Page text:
Updated: Oct 12, 2016
Garden Tiller Reviews:
- What is a garden tiller?
- Benefits of using a tiller
- How much do garden tillers cost? Which should I buy?
When it comes to gardening and getting soil prepared to plant things, a good tiller will come in handy. Garden tillers are also excellent at knocking down weeds while they turn the soil. Today, renting a tiller will cost about $60/day compared to owning one for about $300-$1000. Tillers work well in breaking down heavy soil or working in compost to get your gardens soil in perfect condition.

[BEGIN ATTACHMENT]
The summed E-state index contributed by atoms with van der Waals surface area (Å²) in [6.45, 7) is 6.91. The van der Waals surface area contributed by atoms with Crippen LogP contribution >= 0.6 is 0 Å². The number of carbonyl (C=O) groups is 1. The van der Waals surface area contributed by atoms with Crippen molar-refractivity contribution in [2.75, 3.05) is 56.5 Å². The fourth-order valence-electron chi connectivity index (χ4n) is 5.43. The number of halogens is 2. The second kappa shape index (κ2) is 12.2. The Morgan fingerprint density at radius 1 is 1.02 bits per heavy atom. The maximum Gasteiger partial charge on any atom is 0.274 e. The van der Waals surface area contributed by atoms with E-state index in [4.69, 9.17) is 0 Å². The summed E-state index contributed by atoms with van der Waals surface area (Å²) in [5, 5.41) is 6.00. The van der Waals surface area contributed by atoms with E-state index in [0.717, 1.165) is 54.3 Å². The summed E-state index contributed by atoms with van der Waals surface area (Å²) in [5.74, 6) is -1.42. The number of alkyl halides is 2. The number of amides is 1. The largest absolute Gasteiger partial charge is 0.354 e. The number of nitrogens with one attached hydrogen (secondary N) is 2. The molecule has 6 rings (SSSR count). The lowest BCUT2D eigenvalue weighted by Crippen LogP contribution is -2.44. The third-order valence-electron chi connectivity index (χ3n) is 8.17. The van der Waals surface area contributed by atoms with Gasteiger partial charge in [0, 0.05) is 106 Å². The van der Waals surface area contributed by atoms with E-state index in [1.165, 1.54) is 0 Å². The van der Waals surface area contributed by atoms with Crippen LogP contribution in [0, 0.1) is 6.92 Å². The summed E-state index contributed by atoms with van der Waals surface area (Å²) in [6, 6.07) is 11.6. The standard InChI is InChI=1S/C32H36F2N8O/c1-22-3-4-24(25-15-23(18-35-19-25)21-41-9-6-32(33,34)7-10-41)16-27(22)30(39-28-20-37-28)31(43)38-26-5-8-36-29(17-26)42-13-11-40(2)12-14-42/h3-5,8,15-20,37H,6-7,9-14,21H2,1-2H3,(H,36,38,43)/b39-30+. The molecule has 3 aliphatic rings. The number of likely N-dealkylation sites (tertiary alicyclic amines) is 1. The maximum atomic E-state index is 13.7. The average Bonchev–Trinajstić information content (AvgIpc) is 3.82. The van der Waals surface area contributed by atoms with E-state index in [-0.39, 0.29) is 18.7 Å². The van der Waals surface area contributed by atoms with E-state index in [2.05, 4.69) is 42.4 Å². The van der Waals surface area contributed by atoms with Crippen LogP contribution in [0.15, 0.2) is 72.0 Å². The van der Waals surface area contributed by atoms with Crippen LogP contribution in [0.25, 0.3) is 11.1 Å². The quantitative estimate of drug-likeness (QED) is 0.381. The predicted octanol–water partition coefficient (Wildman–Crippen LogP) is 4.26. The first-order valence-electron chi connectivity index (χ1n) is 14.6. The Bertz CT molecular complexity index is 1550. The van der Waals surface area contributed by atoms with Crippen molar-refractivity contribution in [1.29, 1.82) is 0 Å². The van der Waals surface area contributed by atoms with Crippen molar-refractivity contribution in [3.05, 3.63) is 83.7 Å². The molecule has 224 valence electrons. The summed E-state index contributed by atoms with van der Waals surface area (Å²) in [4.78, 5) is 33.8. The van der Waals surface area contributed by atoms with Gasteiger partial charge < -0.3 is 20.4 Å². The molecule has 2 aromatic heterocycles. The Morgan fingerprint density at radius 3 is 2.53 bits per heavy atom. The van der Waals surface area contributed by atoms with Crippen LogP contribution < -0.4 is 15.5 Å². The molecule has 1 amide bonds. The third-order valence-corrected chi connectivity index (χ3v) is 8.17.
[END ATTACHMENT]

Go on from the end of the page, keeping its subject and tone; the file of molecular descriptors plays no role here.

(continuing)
What features should you look for in a new tiller? Firstly, you'll need to inspect your soil to determine if it's hard or soft. If you have soft soil you can probably get a mini-tiller or lightweight, portable tiller to do the job. For those of us with hard, clay like soil that may have rocks in it, a heavy-duty tiller with more horsepower is what you should consider buying.
The video below shows the basic functions of a Troy Bilt Bronco Tiller:
Choosing the right garden tiller:
Nearly half of all tillers are sold by Lowes (Troy-Bilt, Bolens/MTD), Sears (Craftsman), or Home Depot (Honda, Yard Machines, Ryobi). The tilling width ranges from 8 to 24 inches on most and the horsepower rating is critical since you will need more power on larger yards with hard soils. The two basic types of tillers are front-tine tillers and rear-tine tillers.